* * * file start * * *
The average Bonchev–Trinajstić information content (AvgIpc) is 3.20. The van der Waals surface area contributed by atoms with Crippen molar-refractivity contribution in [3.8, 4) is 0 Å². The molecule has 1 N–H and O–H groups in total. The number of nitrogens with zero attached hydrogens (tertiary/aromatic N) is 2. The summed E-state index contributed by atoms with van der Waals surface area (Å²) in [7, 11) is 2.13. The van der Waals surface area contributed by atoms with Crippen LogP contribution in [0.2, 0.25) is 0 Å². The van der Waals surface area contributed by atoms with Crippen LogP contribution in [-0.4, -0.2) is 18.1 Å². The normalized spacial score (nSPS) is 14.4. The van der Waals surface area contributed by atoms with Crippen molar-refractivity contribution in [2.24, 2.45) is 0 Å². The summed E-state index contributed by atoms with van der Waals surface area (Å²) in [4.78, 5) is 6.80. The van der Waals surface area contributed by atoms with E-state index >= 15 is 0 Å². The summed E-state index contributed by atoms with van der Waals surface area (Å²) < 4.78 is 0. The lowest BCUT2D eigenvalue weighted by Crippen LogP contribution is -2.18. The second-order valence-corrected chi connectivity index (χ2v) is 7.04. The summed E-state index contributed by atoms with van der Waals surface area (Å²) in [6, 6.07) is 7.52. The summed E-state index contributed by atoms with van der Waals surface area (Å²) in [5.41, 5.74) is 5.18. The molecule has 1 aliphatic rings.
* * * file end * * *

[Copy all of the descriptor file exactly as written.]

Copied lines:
The average Bonchev–Trinajstić information content (AvgIpc) is 3.20. The van der Waals surface area contributed by atoms with Crippen molar-refractivity contribution in [3.8, 4) is 0 Å². The molecule has 1 N–H and O–H groups in total. The number of nitrogens with zero attached hydrogens (tertiary/aromatic N) is 2. The summed E-state index contributed by atoms with van der Waals surface area (Å²) in [7, 11) is 2.13. The van der Waals surface area contributed by atoms with Crippen LogP contribution in [0.2, 0.25) is 0 Å². The van der Waals surface area contributed by atoms with Crippen LogP contribution in [-0.4, -0.2) is 18.1 Å². The normalized spacial score (nSPS) is 14.4. The van der Waals surface area contributed by atoms with Crippen molar-refractivity contribution in [2.24, 2.45) is 0 Å². The summed E-state index contributed by atoms with van der Waals surface area (Å²) in [4.78, 5) is 6.80. The van der Waals surface area contributed by atoms with E-state index >= 15 is 0 Å². The summed E-state index contributed by atoms with van der Waals surface area (Å²) < 4.78 is 0. The lowest BCUT2D eigenvalue weighted by Crippen LogP contribution is -2.18. The second-order valence-corrected chi connectivity index (χ2v) is 7.04. The summed E-state index contributed by atoms with van der Waals surface area (Å²) in [6, 6.07) is 7.52. The summed E-state index contributed by atoms with van der Waals surface area (Å²) in [5.41, 5.74) is 5.18. The molecule has 1 aliphatic rings.